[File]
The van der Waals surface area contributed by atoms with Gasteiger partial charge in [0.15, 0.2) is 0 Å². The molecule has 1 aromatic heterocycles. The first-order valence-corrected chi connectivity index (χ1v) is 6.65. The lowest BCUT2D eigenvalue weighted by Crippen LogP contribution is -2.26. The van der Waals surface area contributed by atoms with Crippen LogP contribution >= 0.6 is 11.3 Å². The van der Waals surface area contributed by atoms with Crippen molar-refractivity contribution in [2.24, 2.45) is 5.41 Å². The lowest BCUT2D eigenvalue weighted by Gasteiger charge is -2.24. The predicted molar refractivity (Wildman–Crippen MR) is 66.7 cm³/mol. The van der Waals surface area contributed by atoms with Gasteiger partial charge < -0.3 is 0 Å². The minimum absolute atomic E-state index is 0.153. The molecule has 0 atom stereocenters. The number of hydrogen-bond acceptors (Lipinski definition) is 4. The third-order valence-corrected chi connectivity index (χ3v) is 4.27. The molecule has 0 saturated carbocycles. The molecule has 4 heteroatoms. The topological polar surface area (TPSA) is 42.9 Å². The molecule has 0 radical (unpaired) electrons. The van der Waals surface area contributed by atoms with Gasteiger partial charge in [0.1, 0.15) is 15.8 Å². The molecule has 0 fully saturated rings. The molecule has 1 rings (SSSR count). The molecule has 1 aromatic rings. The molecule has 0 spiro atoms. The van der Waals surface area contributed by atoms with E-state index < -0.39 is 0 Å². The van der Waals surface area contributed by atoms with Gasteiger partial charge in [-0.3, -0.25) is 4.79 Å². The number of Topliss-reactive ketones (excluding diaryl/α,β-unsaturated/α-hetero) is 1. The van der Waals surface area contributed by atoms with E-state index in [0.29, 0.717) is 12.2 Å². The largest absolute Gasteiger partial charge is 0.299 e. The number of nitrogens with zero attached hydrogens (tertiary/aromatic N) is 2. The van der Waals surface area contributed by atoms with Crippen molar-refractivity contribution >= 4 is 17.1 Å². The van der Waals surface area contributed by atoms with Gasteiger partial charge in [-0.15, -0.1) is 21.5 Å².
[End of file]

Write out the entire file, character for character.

The van der Waals surface area contributed by atoms with Gasteiger partial charge in [0.15, 0.2) is 0 Å². The molecule has 1 aromatic heterocycles. The first-order valence-corrected chi connectivity index (χ1v) is 6.65. The lowest BCUT2D eigenvalue weighted by Crippen LogP contribution is -2.26. The van der Waals surface area contributed by atoms with Crippen LogP contribution >= 0.6 is 11.3 Å². The van der Waals surface area contributed by atoms with Crippen molar-refractivity contribution in [2.24, 2.45) is 5.41 Å². The lowest BCUT2D eigenvalue weighted by Gasteiger charge is -2.24. The predicted molar refractivity (Wildman–Crippen MR) is 66.7 cm³/mol. The van der Waals surface area contributed by atoms with Gasteiger partial charge < -0.3 is 0 Å². The minimum absolute atomic E-state index is 0.153. The molecule has 0 atom stereocenters. The number of hydrogen-bond acceptors (Lipinski definition) is 4. The third-order valence-corrected chi connectivity index (χ3v) is 4.27. The molecule has 0 saturated carbocycles. The molecule has 4 heteroatoms. The topological polar surface area (TPSA) is 42.9 Å². The molecule has 0 radical (unpaired) electrons. The van der Waals surface area contributed by atoms with Gasteiger partial charge in [0.1, 0.15) is 15.8 Å². The molecule has 0 fully saturated rings. The molecule has 1 rings (SSSR count). The molecule has 1 aromatic rings. The molecule has 0 spiro atoms. The van der Waals surface area contributed by atoms with E-state index < -0.39 is 0 Å². The van der Waals surface area contributed by atoms with Gasteiger partial charge in [-0.3, -0.25) is 4.79 Å². The number of Topliss-reactive ketones (excluding diaryl/α,β-unsaturated/α-hetero) is 1. The van der Waals surface area contributed by atoms with E-state index in [0.29, 0.717) is 12.2 Å². The largest absolute Gasteiger partial charge is 0.299 e. The number of nitrogens with zero attached hydrogens (tertiary/aromatic N) is 2. The van der Waals surface area contributed by atoms with Crippen molar-refractivity contribution >= 4 is 17.1 Å². The van der Waals surface area contributed by atoms with Gasteiger partial charge in [-0.15, -0.1) is 21.5 Å².